The conversation around finance died the moment I started it before my husband and I got married. It started while arguing over a bill after a lunch date

How My Husband & I Divide Finances

The conversation around finance died the moment I started it before my husband and I got married. I started it because I am a woman who held financial independence and breaking free from patriarchy and everything related, in high regard.

So the said conversation started while arguing over a bill after a lunch date. I wanted to pay the bill - at least on alternate dates. By then, we were already slated to get married. Ours was an arranged one. To this, my partner responded, "Oh, you can pay for all. After all, it is our money." I was like, "We are not 'our' yet." Then came the long explanation. He logically said, "If you spend now, you will have a smaller bank balance when we marry. So technically, it already is 'our' money."

Subsequently, we chatted further and discussed my startup plans and our financial considerations, and how things would be, should, and when we had a child. This helped us both get a good understanding of each other's mindset toward family, our respective professions, ambition, and finances.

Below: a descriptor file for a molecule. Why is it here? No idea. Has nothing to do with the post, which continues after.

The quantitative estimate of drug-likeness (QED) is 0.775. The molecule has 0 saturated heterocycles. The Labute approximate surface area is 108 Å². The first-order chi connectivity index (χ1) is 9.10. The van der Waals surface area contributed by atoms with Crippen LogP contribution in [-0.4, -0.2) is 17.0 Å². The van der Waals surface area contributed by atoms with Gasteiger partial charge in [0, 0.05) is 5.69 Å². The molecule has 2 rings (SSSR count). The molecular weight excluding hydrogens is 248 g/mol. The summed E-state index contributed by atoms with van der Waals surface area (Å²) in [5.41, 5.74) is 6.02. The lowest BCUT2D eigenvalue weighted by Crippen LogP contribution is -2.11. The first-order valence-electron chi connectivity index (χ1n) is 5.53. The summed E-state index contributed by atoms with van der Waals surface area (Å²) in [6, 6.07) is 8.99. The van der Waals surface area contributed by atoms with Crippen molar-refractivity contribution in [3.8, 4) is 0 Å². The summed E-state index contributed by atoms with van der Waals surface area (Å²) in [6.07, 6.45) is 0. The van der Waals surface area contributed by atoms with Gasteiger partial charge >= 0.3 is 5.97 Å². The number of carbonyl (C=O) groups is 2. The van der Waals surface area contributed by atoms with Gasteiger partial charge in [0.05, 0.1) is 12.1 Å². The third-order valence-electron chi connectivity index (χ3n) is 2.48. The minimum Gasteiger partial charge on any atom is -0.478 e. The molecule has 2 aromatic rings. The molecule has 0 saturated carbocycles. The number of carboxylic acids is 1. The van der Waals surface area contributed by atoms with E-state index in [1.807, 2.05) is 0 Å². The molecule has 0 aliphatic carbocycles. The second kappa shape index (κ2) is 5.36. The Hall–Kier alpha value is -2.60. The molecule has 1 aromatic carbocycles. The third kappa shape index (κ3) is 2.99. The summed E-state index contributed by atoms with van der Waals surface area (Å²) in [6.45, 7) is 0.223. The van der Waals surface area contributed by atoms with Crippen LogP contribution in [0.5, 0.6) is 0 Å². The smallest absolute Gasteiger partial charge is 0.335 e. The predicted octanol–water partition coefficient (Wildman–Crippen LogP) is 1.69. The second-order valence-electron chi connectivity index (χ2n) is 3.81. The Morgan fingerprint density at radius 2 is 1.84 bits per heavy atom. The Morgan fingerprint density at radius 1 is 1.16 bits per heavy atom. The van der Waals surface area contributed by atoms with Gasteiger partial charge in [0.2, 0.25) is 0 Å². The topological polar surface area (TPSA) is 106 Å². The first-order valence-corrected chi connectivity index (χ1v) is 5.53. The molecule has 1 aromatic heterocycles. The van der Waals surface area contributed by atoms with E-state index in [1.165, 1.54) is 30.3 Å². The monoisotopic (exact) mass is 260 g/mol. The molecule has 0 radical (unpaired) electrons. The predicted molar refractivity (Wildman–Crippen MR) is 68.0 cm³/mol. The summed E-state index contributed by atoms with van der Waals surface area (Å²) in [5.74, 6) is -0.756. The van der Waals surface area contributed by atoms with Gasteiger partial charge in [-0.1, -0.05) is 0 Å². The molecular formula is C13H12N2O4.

We had already thought of me starting up when we took the decision of planning a family. This was also based on our respective bank balances and what amount would we invest in my startup, our early milestones, and how they would be spaced out with the baby coming into the picture. He had planned that he would take care of our family's current needs while I would secure our future, with my startup, as none of us are in pensionable jobs. 

After we got married, we made a proper Excel sheet, with broad investments, and debts. We bought a home the same year as when I started out and the baby was born. Too much to handle, but our finances were planned accordingly. You see, we are both self-made individuals with no capital support from our parents, but luckily our parents invested in our education and we worked hard all our lives to graduate from some of the most prestigious institutions in the country. 

Making an Excel sheet was a great idea. It gave us a good idea of our collective finances and responsibilities. As partners, we supported each other's growth and collectively worked towards building a happy home. 

At times, our equation seemed unequal, but in the larger perspective, when we look back now, it has all balanced out. 

Making an Excel-sheet helped reduce confusion for us. But even if we didn't make one, and simply arrived at a suitable solution that kept us both happy and stress-free, it would have worked out.  

My husband and I always participate equally in financial decision-making. In fact, in every decision-making. Equality in participation keeps us happy individually and as a family happy. And in the end, that is all that matters.

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